posted by MonsieurChoc Original SA post

Because I've got no life and nothing better to do, I'm going to start the next book right away.

Wraith : the Great War

Introducing the book

I’m a big Wraith fan, and Great War is one of my favorite books in the line (Dark Kingdom of Jade is the other one). It’s a pretty well-written book (in my opinion), and it feels quite playable. There’s certainly a lot of conflicts players can invest themselves in from the get-go, compared to the more Sandbox approach of modern Wraith. Another reason I like it is because I’ve always been highly interested in the First World War. Before I failed out of college for the first time, I was studying to become an historian, and WW1 would have been my specialty. At 234 pages, it’s about twice as big as Charnel Houses. Hopefully the fact that I love the book a lot more will help me not laze out halfway through this time.

Before I start though, a big of context: What the hell is Wraith: the Great? Well, you have to go back to the late 90s, back when White Wolf was at the top of its popularity. One could argue that the late Second Edition to Time of Judgment was White Wolf’s Golden Age, with all kinds of wild experiments, innovation, great books, stuff like Trinity and Exalted, etc. Also a lot of terrible books, some of which have already been covered in this thread. Anyway, things were going pretty well for the World fo Darkness, so they decided to make spin-off games for all of their major WoD gamelines: historical settings. Vampire got Dark Ages (set during the late Middle-Ages instead), Werewolf got Wild West, Mage got Sorcerer’s Crusade (set during the Renaissance) and Wraith got The Great War (set during WW1). Unlike the other three games, Wraith didn’t get any supplements (even Wild West got four). Also a difference from the other three books: it’s not a full corebook. It’s a supplement, including only the rules that are changed for the era it covers, meaning you need the Wraith Second Edition Corebook in order to play the game.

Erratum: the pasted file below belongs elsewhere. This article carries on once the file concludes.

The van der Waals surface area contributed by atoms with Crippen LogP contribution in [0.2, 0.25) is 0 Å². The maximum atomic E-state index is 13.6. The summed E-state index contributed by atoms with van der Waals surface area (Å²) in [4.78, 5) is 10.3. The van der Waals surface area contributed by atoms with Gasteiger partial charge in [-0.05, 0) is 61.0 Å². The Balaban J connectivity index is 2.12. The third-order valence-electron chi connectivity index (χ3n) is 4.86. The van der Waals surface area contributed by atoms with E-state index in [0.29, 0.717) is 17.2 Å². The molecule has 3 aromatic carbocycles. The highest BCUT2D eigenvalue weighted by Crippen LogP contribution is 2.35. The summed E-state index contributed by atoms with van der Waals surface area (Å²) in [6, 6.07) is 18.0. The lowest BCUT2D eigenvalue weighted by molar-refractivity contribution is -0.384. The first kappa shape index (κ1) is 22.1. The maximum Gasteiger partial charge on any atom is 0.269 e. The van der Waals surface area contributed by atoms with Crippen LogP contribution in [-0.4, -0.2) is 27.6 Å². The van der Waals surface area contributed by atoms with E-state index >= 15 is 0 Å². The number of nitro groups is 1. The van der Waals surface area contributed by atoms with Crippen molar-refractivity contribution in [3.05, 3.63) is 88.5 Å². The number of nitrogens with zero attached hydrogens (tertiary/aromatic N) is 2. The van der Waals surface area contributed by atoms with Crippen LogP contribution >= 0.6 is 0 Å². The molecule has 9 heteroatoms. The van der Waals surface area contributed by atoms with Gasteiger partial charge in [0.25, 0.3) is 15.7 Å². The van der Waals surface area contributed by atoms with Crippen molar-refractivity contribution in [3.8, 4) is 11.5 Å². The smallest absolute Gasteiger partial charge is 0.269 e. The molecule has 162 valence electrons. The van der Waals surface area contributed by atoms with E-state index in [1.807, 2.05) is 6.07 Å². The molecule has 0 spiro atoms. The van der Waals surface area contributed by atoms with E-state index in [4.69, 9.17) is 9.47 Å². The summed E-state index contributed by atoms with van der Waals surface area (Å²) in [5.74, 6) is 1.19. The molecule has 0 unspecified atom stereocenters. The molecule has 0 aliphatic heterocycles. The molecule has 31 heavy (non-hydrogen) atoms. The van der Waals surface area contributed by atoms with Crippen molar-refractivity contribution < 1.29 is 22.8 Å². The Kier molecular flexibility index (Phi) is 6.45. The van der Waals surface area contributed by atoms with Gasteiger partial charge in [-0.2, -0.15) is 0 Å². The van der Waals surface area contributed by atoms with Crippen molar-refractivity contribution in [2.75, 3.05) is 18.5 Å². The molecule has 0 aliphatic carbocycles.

A smart man on a fast motorcycle can outrun the very winds of hell.

Intro Fiction: Waiting out the Storm

First off, before I start talking about the book, I have to mention that the art is pretty great. It’s not nice, nothing in Wraith is nice, but it’s extremely evocative.
The book starts, as usual with White Wolf books, with an introductory fiction. I think it’s pretty good, at least better than most WoD books. A messenger on a motorcycle is trying to reach the Brussels Necropolis before the Maelstrom hits. Unfortunately, he stops to help a new wraith on the way and, because of that, doesn’t reach the city before its gates are closed. So him and the kid hide from the storm in an old house with a mysterious old man. The messenger and the old man then explain to the new wraith what’s going on, a neat way of giving an overview of the setting to the player.

“There’s an Empire of the Dead that’s falling to pieces, and a hole at the heart of the world that wants to swallow everything. There’s a storm going on that’s been blowing for years and doesn’t look like it’s ever going to stop, and armies of the dead marching on each other.”

Here’s the gist of it: during the Battle of the Somme, a Great Maelstrom, one of the great tempests that ravages the lands of the dead and throw a shitload of Spectres at everything and lasts for years, started. Because of it, communications between Stygia and the rest of its Empire have become terrible, and travel is extremely dangerous. Then, the Smiling Lord (lord of those who died of violence) decided to attempt a coup. With Charon mysteriously absent, and his ranks welled by the war-dead, he was pretty successful at first. But there’s a resistance, the other Legions are organizing themselves, and the messenger’s part of it: he carries secret messages through the Storm. The kid leaves, and then the mysterious old man is revealed to be Charon in disguise. Apparently, he decided to take a good look at the Empire from the botoom, and figure out what he was doing and why. The rebellion was “Not unanticipated, but not welcomed either.” The story ends with the messenger getting back on his ghost motorcycle, ready to spread a bit of hope around.

Next time I’ll go over the Introduction, and try to explain the most confusing Wraith jargon.


posted by MonsieurChoc Original SA post